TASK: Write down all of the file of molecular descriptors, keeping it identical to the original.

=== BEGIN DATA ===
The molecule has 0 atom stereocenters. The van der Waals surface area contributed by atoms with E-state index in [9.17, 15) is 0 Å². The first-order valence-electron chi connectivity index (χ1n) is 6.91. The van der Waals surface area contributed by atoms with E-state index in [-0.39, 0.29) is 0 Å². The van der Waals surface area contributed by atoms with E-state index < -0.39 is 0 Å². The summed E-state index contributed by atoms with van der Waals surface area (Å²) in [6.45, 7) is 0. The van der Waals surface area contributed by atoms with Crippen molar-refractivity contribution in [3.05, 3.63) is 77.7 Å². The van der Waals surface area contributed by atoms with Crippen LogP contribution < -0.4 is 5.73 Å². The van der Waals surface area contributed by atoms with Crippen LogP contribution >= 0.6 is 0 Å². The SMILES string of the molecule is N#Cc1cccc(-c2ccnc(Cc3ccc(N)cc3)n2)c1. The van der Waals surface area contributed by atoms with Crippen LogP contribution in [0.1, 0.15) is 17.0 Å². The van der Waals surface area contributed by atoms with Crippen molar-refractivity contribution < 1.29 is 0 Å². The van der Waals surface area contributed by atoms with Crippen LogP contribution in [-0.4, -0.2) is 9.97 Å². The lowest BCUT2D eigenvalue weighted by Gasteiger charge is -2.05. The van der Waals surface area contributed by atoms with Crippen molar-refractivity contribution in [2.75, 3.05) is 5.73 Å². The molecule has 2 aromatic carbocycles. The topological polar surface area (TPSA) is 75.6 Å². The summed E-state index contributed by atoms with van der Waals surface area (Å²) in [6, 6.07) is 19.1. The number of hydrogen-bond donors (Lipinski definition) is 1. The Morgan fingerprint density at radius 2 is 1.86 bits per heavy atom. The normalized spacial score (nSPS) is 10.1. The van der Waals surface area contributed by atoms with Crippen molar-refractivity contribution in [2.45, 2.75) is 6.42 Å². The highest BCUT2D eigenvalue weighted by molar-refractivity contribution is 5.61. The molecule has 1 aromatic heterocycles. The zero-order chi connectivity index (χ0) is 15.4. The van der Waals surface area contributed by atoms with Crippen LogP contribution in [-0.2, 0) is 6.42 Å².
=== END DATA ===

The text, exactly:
The molecule has 0 atom stereocenters. The van der Waals surface area contributed by atoms with E-state index in [9.17, 15) is 0 Å². The first-order valence-electron chi connectivity index (χ1n) is 6.91. The van der Waals surface area contributed by atoms with E-state index in [-0.39, 0.29) is 0 Å². The van der Waals surface area contributed by atoms with E-state index < -0.39 is 0 Å². The summed E-state index contributed by atoms with van der Waals surface area (Å²) in [6.45, 7) is 0. The van der Waals surface area contributed by atoms with Crippen molar-refractivity contribution in [3.05, 3.63) is 77.7 Å². The van der Waals surface area contributed by atoms with Crippen LogP contribution < -0.4 is 5.73 Å². The van der Waals surface area contributed by atoms with Crippen LogP contribution >= 0.6 is 0 Å². The SMILES string of the molecule is N#Cc1cccc(-c2ccnc(Cc3ccc(N)cc3)n2)c1. The van der Waals surface area contributed by atoms with Crippen LogP contribution in [0.1, 0.15) is 17.0 Å². The van der Waals surface area contributed by atoms with Crippen molar-refractivity contribution < 1.29 is 0 Å². The van der Waals surface area contributed by atoms with Crippen LogP contribution in [-0.4, -0.2) is 9.97 Å². The lowest BCUT2D eigenvalue weighted by Gasteiger charge is -2.05. The van der Waals surface area contributed by atoms with Crippen molar-refractivity contribution in [2.75, 3.05) is 5.73 Å². The molecule has 2 aromatic carbocycles. The topological polar surface area (TPSA) is 75.6 Å². The summed E-state index contributed by atoms with van der Waals surface area (Å²) in [6, 6.07) is 19.1. The number of hydrogen-bond donors (Lipinski definition) is 1. The Morgan fingerprint density at radius 2 is 1.86 bits per heavy atom. The normalized spacial score (nSPS) is 10.1. The van der Waals surface area contributed by atoms with Crippen molar-refractivity contribution in [2.45, 2.75) is 6.42 Å². The highest BCUT2D eigenvalue weighted by molar-refractivity contribution is 5.61. The molecule has 1 aromatic heterocycles. The zero-order chi connectivity index (χ0) is 15.4. The van der Waals surface area contributed by atoms with Crippen LogP contribution in [-0.2, 0) is 6.42 Å².